Freiburg is a bustling college town of almost 250,00 people. It has some unique, distinguishing characteristics. First, there is Swabian’s Gate, or Schwabentor. One of two surviving towers from Freiburg’s formerly fortified city, it is a lovely sight to watch trams and cars drive under its arches.
Traditional German Fare
A surprising difference between Freiburg and its French neighbor is cuisine. We ate at a delightful restaurant called Martin’s Brau at Markthalle right off of the main road, Kaiser-Joseph-Straße. It was a traditional Bavarian style market hall with enormous picnic benches for large parties. There were tens of beers on tap, and even a seasonal Christmas porter that we enjoyed.
The four of us split three dishes, clockwise from bottom: breaded pork tenderloin with beer sauce, pork shoulder with traditional German potato salad, and vegetable dumplings. While the beer sauce sounded less than appealing, it was actually quite delicious. It was a smooth, vinegary sauce with a hint of mushroom.
Another unique component of the city happens to be a trademark of Freiburg. The bächle, miniature canals separating the sidewalks from the streets, date back to the 13th century. At that time, they served to protect the timbered homes from fire. Freiburg could dam the bächle to flood the streets and stop the spread of flames. Today they are a unique touch of whimsy that remind visitors of the engineering feats of the past. Legend has it that if you fall into a bächle, you will marry a native Freiburger.
Here, a man walks over the bächle. It is very easy to fall into these tiny canals of Freiburg.
Realities of Modern Day Security at Christmas Markets
On our way to the Christmas market in Freiburg, our guide remarked that it was unusually quiet for opening day of the Christmas market. When we got to our destination, we understood why. The Christmas market wasn’t open! While the tourist board and informational sites listed November 24th as opening day, the signs all changed the dates to November 27th. While we were disappointed by our luck, we understood the cause. In 2016, Lyon cancelled their world renowned light festival for fear of terrorist attack.. This year, the Champs-Elysées market was cancelled. Needing extra time to take security precautions is a necessary reality. Even without the Christmas market, we still enjoyed our time in Freiburg.
The gluhwein hut, waiting to open.
The Final Stop of the Christmas Market Tour: Basel, Switzerland
Discovering a Nighttime Race in Basel.
For our final destination, we were off to Switzerland. As expected, it was nightfall by the time we reached Basel. While I’m sure the expanse of the city over the Rhine is gorgeous by day, the twinkling lights at night were magical. The night we visited was especially vibrant because of a popular race. We visited right in the midst of the Basler Stadtlauf 5.5km race! The city was teeming with excitement and runners. It seemed like the entire city was out for the race. There were thousands of runners, and just as many people cheering from the sidelines.
Once we dodged the runners, we made it to the Basel Christmas market. With the snafu in the German schedule, this was our first Christmas market of the Christmas market tour. The delicate lights against the backdrop of the cathedral and chiming church bells made it feel as if we were walking through a music box. The scent of the sugary roasted nuts, buttery melted cheese, and spiced gluhwein stirred up pleasant memories of past Christmases.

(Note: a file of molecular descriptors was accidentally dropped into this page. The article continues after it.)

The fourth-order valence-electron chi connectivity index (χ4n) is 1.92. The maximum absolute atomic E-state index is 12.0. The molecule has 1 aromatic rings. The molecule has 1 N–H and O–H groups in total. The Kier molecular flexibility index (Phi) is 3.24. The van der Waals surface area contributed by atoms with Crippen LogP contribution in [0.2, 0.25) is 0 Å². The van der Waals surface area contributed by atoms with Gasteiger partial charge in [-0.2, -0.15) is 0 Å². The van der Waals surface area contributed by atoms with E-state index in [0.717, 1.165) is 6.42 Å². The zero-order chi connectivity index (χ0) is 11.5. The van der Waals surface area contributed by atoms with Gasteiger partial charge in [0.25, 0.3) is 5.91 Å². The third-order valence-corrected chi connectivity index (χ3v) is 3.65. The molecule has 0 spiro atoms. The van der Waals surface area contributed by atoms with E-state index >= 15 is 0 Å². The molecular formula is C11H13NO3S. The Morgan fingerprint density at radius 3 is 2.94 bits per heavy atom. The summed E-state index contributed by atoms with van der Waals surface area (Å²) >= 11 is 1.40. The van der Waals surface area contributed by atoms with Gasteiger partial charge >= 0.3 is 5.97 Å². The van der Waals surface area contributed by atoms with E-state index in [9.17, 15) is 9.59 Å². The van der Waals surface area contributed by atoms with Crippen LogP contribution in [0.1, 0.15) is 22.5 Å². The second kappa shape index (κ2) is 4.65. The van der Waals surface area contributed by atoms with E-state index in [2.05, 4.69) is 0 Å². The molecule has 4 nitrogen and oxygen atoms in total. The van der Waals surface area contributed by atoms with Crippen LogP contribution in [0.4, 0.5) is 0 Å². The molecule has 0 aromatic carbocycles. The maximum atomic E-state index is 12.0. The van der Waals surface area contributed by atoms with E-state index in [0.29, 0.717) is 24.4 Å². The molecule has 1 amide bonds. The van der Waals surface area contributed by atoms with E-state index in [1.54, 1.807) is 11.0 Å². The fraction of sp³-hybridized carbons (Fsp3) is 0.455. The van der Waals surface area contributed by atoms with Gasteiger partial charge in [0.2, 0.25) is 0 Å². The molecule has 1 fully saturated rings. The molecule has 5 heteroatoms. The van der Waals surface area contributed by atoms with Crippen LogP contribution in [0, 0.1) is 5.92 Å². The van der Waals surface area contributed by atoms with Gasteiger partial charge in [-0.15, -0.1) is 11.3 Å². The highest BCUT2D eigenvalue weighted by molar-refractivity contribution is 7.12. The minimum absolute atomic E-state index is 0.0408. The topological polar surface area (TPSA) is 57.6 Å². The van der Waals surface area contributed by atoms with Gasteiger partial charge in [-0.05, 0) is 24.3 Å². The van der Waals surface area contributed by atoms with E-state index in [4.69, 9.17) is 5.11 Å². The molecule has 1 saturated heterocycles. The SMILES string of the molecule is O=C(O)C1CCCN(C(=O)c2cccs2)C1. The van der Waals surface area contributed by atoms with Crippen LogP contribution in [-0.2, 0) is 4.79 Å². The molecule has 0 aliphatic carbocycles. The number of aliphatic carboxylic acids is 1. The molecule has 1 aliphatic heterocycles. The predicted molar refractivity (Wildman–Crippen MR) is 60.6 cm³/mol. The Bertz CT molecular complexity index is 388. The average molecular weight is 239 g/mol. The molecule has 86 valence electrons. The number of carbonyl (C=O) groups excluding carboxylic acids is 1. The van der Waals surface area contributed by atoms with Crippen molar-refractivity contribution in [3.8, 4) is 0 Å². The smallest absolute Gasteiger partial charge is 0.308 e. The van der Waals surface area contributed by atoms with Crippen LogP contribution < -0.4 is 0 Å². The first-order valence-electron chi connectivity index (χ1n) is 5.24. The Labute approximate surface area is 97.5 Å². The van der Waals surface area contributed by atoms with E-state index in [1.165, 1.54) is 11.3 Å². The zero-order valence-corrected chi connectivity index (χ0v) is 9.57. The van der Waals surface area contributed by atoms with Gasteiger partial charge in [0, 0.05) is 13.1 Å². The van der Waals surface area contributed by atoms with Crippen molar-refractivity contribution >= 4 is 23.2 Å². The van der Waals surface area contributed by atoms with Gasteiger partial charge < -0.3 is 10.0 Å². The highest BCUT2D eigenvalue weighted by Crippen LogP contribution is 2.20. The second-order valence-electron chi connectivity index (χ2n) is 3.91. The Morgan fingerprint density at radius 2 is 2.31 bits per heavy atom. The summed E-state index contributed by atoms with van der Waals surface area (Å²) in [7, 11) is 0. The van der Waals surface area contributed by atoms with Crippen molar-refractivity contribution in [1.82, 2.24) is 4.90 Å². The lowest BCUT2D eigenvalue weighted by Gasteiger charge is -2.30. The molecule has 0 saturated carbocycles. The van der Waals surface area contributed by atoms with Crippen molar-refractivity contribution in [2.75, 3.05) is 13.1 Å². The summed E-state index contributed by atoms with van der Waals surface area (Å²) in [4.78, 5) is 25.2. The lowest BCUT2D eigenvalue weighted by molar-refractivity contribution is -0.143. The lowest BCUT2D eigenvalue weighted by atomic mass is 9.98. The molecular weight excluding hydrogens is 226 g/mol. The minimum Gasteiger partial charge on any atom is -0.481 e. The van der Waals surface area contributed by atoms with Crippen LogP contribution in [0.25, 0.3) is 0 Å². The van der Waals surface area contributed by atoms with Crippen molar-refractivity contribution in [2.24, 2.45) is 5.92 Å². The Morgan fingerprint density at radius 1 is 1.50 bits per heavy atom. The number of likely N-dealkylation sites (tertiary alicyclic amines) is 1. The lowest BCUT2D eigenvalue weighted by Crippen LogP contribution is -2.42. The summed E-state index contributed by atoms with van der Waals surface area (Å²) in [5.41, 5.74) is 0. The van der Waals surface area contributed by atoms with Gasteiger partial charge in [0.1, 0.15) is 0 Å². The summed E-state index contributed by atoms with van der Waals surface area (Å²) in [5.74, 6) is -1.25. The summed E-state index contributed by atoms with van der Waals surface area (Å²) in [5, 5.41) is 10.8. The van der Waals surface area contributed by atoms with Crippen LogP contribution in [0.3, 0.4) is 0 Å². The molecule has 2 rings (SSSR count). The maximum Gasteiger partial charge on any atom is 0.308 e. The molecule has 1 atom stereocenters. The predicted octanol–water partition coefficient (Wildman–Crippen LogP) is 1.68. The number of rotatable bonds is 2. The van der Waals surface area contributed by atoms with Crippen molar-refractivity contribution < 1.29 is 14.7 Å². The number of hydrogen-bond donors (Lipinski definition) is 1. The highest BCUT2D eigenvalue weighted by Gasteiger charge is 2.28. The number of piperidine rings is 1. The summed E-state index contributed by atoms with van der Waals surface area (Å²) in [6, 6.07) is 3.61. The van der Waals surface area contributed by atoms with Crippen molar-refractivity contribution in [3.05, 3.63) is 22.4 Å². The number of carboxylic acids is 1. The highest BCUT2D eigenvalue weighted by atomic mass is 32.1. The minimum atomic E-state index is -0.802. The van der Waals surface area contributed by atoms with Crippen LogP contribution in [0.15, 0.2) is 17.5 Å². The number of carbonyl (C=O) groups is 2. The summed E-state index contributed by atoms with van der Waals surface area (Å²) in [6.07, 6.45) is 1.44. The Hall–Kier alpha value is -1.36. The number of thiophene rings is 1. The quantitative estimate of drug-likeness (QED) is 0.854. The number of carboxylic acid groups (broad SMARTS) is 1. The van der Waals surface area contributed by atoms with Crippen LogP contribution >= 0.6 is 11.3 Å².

The View of the Middle Bridge in Basel, Switzerland.
A Swiss Feast
With three of us on the tour, we were able to share the various food of the market. First thing on the agenda was to try white gluhwein. I love visiting the Chicago Christkindlmarkt, but they do not have white gluhwein! White gluhwein is a bit milder, smoother, and tastier than its red counterpart. Unlike in Chicago, you can give back the souvenir mugs in Europe. That means while you can use the cup for drinking and for photos, you are able to turn it in and reclaim your deposit.
After gluhwein, we headed to the tastiest smelling tent we could find: the raclette tent. While the raclette in Chicago comes as melted cheese on toasted bread, the Swiss version is no nonsense. It is hot, gooey cheese scooped directly onto a plate. No vehicle on which to serve the cheese, just a plate of steaming cheese. Cornichons and two boiled potatoes accompanied it, but I merely used my spoon to shovel the cheese into my mouth. It was delicious! Afterwards, we headed to the meat tent.
Now this pork on a stick was another first for me. Heavily seasoned and delicious, it was just like a kebab at a Mediterranean restaurant. I’m not sure if this is a traditional Swiss dish or not, but it was fantastic. After any feast, finding facilities is a must. In lieu of portapotties, there were bathroom trailers available with flush toilets and warm water sinks.
One of the gorgeous light displays brightening up a festive Basel.
Nine Hours Later, Back in Colmar
After a long day visiting three countries in a Christmas market tour, Max our driver dropped me off at my bed and breakfast. While the tour lists itself as a Christmas market tour, it is slightly misleading. It is more of a tour to cross three borders. Even without Christmas markets in two of the three cities, it was a smooth way to visit different countries. While it wasn’t particularly in depth about the history or cultural significance of any of the places, it was fun. Seeing three different countries in a day helped me to better understand the geography of the area, and let me maximize my time abroad.
Thank you to Alsace Original Experiences for sponsoring my participation. As always, all opinions are my own.